2011 (and now 2021) Guidelines and Criteria For Congressional and Legislative Redistricting
The South Carolina House of Representatives, the House Judiciary Committee, and the House Election Laws Subcommittee have the authority to determine the criteria that the South Carolina House of Representatives will use to create Congressional and legislative districts. Therefore, the Election Laws Subcommittee of the South Carolina House of Representatives adopts as its criteria these guidelines and criteria.
- Constitutional Law
Redistricting plans shall comply with the United States Constitution and the opinions of the United States Supreme Court.
- Voting Rights Act.
Redistricting plans shall comply with the Voting Rights Act of 1965, as amended. Pursuant to the Voting Rights Act of 1965, and in accordance with the opinions of the Supreme Court, race may be a factor considered in the creation of redistricting plans, but it must not be the predominant factor motivating the legislature’s decisions concerning the redistricting plan and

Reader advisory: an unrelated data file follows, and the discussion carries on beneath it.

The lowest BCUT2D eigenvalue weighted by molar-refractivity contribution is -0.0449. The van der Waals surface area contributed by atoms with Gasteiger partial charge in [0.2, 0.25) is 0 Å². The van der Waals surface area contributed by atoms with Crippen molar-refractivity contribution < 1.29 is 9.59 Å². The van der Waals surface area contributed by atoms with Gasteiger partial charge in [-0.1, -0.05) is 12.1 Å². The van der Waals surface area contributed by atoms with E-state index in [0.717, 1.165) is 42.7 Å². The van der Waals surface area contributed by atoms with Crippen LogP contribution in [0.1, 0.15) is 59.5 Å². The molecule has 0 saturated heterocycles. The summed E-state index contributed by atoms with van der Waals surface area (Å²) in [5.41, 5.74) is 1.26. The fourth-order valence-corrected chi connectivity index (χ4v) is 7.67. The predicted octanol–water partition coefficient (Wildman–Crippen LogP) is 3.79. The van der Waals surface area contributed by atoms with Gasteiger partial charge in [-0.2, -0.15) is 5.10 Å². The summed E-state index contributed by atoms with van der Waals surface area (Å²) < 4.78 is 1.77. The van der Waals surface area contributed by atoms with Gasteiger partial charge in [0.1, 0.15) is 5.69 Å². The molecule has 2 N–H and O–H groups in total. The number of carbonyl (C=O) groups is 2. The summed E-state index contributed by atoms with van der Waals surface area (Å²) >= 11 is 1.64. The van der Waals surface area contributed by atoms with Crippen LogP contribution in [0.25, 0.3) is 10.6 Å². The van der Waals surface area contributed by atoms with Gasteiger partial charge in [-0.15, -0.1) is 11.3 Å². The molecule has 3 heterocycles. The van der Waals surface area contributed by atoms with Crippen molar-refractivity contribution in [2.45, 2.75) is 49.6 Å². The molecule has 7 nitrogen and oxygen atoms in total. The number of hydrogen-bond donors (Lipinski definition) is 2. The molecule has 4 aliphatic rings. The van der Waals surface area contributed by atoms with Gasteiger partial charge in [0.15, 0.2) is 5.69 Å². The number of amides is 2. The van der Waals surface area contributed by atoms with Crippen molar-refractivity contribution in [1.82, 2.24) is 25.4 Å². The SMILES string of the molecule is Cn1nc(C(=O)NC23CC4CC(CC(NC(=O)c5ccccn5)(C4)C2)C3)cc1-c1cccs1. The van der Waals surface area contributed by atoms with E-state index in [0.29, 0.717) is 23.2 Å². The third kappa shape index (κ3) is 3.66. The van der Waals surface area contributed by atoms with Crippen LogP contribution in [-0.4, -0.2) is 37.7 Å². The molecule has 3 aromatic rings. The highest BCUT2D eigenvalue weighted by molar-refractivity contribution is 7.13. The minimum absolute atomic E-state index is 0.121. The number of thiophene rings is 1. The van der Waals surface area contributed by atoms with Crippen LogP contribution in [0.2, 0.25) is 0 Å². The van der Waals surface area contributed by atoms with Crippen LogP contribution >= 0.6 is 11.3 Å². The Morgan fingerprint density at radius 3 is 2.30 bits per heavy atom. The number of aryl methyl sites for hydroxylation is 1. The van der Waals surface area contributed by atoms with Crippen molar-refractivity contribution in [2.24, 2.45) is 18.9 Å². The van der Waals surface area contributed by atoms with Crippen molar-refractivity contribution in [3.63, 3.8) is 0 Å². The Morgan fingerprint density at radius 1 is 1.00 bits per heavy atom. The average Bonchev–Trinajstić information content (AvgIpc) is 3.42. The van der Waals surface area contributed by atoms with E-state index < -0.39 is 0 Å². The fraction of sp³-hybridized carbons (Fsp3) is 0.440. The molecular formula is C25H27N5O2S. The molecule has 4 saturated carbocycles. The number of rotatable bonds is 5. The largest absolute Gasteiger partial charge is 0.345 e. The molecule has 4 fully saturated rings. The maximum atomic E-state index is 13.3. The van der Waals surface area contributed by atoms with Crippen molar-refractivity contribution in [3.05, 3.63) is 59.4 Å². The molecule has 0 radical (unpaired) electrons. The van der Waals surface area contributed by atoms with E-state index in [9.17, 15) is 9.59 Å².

must not unconstitutionally predominate over other criteria set forth in these guidelines. The dilution of racial or ethnic minority voting strength is contrary to the laws of the United States and of the State of South Carolina, and also is against the public policy of this state. Accordingly, these criteria are subordinate to the Voting Rights Act of 1965, as amended, and the laws of the United States or of the State of South Carolina. Any proposed redistricting plan that is demonstrated to have the intent or effect of dispersing or concentrating minority population in a manner that prevents minorities from electing their candidates of choice will neither be accepted nor approved.
III. State Constitution and Laws.
Except as otherwise required by the Constitution and laws of the United States, redistricting plans also shall comply with the South Carolina Constitution and the laws of this state.
- Equal Population/Deviation
- The population of the Congressional and legislative districts will be determined based solely on the enumeration of the 2010 federal decennial census pursuant to the United States Constitution, Article I, Section 2.